The company disabled the cloud access to this guy's device, rendering it completely useless for the only thing it's good for. The customer couldn't get remote access working anyway, but that's the only thing that device is for! So instead of fixing his issue, they locked him out of using his own device (maybe some friend could have gotten it working for him), all because he posted a bad review. If you can't see why this is wrong on many levels, I can't help you.

My friend runs an internet based business and has a main salesman. The salesman give him a listing. My friend contacted the client, who wanted a machine rental very early in the morning. My friend explained that the machine was out on loan and would be available after it was cleaned and checked. The client swore and generated insults against my friend. My friend returned to inform the salesman about the rage, and the actions taken were similar to above. The order was cancelled.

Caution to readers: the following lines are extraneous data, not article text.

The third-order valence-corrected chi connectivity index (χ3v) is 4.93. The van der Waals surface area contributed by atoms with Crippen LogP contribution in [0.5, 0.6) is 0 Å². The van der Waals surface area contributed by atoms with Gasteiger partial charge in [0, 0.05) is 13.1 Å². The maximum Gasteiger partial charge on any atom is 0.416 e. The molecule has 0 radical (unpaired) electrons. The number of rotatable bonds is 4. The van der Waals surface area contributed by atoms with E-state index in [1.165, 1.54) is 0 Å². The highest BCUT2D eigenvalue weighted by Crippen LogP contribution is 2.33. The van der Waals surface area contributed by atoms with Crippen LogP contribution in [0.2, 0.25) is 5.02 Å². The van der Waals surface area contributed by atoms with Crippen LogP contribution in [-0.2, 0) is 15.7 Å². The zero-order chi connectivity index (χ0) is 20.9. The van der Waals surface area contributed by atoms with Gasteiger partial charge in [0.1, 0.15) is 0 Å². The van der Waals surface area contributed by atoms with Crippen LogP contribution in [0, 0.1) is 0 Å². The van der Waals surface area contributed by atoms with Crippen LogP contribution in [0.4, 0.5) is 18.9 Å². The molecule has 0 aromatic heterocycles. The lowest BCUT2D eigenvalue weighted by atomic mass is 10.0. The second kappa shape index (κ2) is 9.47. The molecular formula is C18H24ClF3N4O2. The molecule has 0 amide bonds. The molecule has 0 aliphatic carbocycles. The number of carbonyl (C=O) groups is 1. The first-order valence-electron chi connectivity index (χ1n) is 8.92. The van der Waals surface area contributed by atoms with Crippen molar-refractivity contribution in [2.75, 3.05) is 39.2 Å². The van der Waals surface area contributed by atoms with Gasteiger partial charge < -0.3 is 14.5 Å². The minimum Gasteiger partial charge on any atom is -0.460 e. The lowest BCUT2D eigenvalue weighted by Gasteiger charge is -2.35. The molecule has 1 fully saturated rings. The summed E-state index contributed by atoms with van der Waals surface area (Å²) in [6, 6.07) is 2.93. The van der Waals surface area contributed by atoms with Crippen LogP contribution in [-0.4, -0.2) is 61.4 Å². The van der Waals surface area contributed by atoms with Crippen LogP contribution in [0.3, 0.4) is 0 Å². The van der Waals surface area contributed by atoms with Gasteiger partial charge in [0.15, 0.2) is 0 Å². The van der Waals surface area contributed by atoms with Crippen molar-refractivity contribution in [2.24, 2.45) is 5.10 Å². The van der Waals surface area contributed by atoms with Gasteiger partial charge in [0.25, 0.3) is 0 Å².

Comment Re:Not surprised (Score 1) 505

Trump's extreme vetting decision is working very well. Canadian tourists, for example, busses with classrooms of school kids with one or more immigrant children have cancelled visits to the USA. Even Canadian born WASP are avoiding the USA. We used to camp around Lake George, around Plattsburg, and now we are visiting our own east coast provinces.

I'm glad for Trumps actions. Our tourist dollars are remaining in Canada. And now we are looking at purchases via ALIBABA in lieu of EBAY.


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I haven't lost my mind -- it's backed up on tape somewhere.